Can design sprints work in the classroom?

I’ve been thinking about how to teach design students to think like designers. There’s not much in the tool set we use that you need a college level course to learn. The hard part of product design isn’t figuring out how to export assets from Sketch, setting up artboards in Illustrator, or even writing HTML and CSS. The hard part, is learning how to think about a problem, propose solutions, get feedback, and use that feedback to make your solution better.

It use to be so easy

That’s a lie, it was never easy. But, we were just starting to really understand what could be done with the web. Just emerging from our silos, and sending our ideas down waterfalls. We’d “Lorem ipsum” our way to a solution and let the next person in line worry about the content.

In hindsight, this never really worked. Today we are agile and lean. Doing design thinking. I needed a new way to approach the curriculum that reflected this new reality.

Bringing design sprints into the classroom

I’m currently teaching continuing education students a class titled Usability and User Experience at the University of the Arts in Philadelphia. It’s a big topic with a lot of pieces to unpack and only 10 weeks in which to do it.

I started planning with the goals:

  • students should be working on a real problem
  • students have a demoable prototype
  • students should be able to explain why they reached their proposed solution
  • students should have artifacts and research to back it up

Retrofitting the Sprint

In my work, I’d been using something that resembled Google Venture design sprints. If you’re not familiar, it goes like this:

On Monday, you’ll unpack the problem. On Tuesday, you’ll sketch competing solutions on paper. On Wednesday, you’ll argue and decide how to turn your ideas into a testable hypothesis. On Thursday, you’ll hammer out a high-fidelity prototype. And on Friday, you’ll test it with real live humans.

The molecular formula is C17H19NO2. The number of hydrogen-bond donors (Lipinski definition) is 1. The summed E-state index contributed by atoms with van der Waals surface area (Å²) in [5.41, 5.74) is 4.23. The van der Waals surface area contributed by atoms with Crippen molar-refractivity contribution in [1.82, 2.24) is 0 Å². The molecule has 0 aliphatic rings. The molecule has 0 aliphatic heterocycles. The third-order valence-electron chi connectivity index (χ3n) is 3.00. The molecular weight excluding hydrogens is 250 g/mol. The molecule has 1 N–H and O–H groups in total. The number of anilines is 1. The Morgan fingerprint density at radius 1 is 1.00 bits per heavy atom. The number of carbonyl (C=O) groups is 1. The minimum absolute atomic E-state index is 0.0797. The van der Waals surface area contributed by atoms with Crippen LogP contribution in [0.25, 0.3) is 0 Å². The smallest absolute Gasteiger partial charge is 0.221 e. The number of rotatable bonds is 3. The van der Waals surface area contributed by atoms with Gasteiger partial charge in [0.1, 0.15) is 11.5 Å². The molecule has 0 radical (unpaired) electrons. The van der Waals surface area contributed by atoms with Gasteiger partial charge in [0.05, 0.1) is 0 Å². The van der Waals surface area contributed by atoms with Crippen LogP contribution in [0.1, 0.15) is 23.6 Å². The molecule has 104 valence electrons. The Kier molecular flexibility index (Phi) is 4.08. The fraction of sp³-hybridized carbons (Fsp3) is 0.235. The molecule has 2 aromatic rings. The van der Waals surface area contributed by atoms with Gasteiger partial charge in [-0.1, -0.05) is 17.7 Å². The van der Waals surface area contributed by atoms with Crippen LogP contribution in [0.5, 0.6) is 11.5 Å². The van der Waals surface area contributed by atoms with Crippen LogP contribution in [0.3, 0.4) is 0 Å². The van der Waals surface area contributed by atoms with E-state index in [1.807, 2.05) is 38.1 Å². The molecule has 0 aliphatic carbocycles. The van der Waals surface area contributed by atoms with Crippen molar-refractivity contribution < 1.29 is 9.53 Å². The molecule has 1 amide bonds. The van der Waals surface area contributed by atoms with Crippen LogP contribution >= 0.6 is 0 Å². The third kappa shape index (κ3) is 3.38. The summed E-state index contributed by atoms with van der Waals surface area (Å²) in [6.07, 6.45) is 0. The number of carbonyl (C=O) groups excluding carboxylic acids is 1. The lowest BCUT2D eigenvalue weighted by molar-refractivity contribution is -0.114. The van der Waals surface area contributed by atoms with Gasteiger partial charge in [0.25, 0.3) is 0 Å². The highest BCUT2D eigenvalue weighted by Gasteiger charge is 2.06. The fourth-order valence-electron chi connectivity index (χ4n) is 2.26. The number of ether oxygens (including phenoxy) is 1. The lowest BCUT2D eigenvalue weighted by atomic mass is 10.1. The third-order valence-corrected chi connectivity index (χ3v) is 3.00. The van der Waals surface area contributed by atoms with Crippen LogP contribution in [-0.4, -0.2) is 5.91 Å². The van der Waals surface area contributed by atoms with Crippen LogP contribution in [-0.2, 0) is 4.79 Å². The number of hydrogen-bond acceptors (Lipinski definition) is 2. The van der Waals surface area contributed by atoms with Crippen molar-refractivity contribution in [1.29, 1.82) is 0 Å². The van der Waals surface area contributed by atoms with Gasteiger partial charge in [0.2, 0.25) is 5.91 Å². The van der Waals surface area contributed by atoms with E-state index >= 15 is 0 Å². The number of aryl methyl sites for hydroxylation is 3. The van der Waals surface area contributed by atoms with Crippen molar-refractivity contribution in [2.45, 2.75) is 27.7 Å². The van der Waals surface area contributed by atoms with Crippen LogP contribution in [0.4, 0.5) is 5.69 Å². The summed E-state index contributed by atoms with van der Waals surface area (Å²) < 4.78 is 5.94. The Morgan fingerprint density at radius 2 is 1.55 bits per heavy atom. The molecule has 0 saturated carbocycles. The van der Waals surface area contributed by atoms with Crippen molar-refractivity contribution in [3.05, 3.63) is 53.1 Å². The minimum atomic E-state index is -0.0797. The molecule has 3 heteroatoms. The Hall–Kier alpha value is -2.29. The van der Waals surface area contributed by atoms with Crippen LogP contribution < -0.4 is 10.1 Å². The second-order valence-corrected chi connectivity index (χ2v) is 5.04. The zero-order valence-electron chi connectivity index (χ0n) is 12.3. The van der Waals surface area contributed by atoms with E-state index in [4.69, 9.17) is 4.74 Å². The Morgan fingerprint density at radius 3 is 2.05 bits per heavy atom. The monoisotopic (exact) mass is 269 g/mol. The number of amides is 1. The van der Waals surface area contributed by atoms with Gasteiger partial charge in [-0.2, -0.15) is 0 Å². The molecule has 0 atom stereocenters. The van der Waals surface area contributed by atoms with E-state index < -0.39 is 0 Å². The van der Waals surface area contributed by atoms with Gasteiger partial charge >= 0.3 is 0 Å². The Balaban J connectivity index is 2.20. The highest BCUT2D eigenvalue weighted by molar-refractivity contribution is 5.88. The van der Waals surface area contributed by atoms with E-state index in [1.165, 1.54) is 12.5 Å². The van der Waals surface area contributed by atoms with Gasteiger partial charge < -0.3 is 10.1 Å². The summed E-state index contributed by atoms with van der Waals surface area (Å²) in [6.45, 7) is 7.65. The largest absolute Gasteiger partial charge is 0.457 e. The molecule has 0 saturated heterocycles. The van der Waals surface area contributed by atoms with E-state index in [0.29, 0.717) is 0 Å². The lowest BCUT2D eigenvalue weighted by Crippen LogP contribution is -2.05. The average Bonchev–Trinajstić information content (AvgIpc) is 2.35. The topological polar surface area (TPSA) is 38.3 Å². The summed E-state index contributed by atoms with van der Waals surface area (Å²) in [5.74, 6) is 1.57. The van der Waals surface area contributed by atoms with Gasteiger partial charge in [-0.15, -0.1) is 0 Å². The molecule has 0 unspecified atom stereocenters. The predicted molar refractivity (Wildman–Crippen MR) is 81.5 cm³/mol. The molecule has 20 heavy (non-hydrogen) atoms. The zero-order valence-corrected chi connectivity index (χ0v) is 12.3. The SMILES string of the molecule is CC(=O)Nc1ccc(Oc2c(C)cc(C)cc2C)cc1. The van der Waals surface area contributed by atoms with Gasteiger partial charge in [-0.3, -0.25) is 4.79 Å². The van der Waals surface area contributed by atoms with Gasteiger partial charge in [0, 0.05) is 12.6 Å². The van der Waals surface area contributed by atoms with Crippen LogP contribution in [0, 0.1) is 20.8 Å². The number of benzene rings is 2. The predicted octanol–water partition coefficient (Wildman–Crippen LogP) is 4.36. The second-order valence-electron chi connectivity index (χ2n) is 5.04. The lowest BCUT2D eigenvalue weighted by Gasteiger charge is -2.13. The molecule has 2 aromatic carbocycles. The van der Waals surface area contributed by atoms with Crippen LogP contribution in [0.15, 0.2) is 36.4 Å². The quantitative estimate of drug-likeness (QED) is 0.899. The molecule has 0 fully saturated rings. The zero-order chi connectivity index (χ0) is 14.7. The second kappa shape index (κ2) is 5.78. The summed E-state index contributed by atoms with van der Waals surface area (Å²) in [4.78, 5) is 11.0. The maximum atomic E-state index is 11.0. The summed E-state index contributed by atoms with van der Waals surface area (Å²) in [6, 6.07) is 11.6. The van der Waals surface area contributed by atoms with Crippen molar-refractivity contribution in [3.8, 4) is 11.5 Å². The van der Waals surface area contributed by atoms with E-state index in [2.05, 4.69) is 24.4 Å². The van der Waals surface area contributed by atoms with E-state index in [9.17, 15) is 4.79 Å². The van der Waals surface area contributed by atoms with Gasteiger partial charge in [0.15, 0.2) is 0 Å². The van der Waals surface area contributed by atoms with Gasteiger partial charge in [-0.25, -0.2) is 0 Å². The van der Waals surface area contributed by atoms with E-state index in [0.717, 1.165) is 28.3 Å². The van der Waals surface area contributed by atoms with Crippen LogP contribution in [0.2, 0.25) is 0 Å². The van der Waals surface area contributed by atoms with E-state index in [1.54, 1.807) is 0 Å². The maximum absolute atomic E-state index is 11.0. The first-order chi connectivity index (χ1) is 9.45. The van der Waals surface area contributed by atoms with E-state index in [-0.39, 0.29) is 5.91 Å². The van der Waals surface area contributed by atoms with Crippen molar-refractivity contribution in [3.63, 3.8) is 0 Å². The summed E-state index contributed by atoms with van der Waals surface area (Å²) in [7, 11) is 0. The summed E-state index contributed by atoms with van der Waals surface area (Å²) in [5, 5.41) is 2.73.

More info on Google Ventures site

Since my class meets once a week, I decided to use the sprint model, but expand each day to each week. Our schedule allows for two sprints. I broke each session down like this:

  • Overview — lecture of the day’s theme
  • Practice — in class, hands-on application of the theme
  • Reinforce — homework assignments that include hands-on, reading and research

First Sprint

Week 1

Introductions and framing the project.

Week 2

Creating and using personas to frame your app

Week 3

User flows and storyboarding

Week 4

Introduction to user testing and building a prototype

Week 5

App presentations

Second Sprint

After a retrospective, we follow the same steps with greater focus on the hands on parts. Students are encouraged to rethink their assumptions and to approach the design from a different perspective. We tested the designs with real people at various stages of fidelity from paper to tappable prototypes using Invision.

Results

Students not only have a product they could potentially develop into an actual app, but they understand, how and why it could be a successful product, where it falls short, and how to continue to iterate on the design. They’ve solicited real feedback and watched people use their product. You can see some screen shots from some of my students featured on Invision’s blog.

In the spirt of class, I will be getting feedback from the students and revising the curriculum for next term.